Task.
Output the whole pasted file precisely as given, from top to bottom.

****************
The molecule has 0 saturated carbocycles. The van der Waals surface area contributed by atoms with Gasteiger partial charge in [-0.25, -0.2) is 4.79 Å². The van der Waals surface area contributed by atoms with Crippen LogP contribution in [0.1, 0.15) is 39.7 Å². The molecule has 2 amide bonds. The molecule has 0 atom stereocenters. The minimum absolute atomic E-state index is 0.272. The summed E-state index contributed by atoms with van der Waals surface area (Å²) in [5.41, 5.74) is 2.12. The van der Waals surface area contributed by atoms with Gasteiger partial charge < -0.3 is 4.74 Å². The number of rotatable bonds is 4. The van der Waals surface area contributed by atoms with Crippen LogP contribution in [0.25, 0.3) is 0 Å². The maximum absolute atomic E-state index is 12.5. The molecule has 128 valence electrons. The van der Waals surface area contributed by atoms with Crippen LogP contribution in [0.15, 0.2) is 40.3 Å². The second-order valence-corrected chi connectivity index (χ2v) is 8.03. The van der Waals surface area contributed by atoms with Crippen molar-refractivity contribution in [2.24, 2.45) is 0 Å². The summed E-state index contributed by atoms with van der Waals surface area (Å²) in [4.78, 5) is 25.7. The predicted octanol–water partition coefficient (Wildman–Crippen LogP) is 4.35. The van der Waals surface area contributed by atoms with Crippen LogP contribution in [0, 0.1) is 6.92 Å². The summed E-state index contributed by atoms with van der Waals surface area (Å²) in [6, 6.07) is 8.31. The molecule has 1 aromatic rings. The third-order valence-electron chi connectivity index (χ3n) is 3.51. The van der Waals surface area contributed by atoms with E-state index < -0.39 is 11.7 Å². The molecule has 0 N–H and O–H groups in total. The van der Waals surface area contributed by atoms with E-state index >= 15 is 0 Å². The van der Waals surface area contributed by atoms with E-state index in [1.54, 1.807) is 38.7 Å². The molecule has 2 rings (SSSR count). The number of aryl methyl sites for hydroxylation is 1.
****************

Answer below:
The molecule has 0 saturated carbocycles. The van der Waals surface area contributed by atoms with Gasteiger partial charge in [-0.25, -0.2) is 4.79 Å². The van der Waals surface area contributed by atoms with Crippen LogP contribution in [0.1, 0.15) is 39.7 Å². The molecule has 2 amide bonds. The molecule has 0 atom stereocenters. The minimum absolute atomic E-state index is 0.272. The summed E-state index contributed by atoms with van der Waals surface area (Å²) in [5.41, 5.74) is 2.12. The van der Waals surface area contributed by atoms with Gasteiger partial charge < -0.3 is 4.74 Å². The number of rotatable bonds is 4. The van der Waals surface area contributed by atoms with Crippen LogP contribution in [0.25, 0.3) is 0 Å². The maximum absolute atomic E-state index is 12.5. The molecule has 128 valence electrons. The van der Waals surface area contributed by atoms with Crippen LogP contribution in [0.15, 0.2) is 40.3 Å². The second-order valence-corrected chi connectivity index (χ2v) is 8.03. The van der Waals surface area contributed by atoms with Crippen molar-refractivity contribution in [2.24, 2.45) is 0 Å². The summed E-state index contributed by atoms with van der Waals surface area (Å²) in [4.78, 5) is 25.7. The predicted octanol–water partition coefficient (Wildman–Crippen LogP) is 4.35. The van der Waals surface area contributed by atoms with Crippen LogP contribution in [0, 0.1) is 6.92 Å². The summed E-state index contributed by atoms with van der Waals surface area (Å²) in [6, 6.07) is 8.31. The molecule has 1 aromatic rings. The third-order valence-electron chi connectivity index (χ3n) is 3.51. The van der Waals surface area contributed by atoms with E-state index < -0.39 is 11.7 Å². The molecule has 0 N–H and O–H groups in total. The van der Waals surface area contributed by atoms with E-state index >= 15 is 0 Å². The van der Waals surface area contributed by atoms with E-state index in [1.54, 1.807) is 38.7 Å². The molecule has 2 rings (SSSR count). The number of aryl methyl sites for hydroxylation is 1.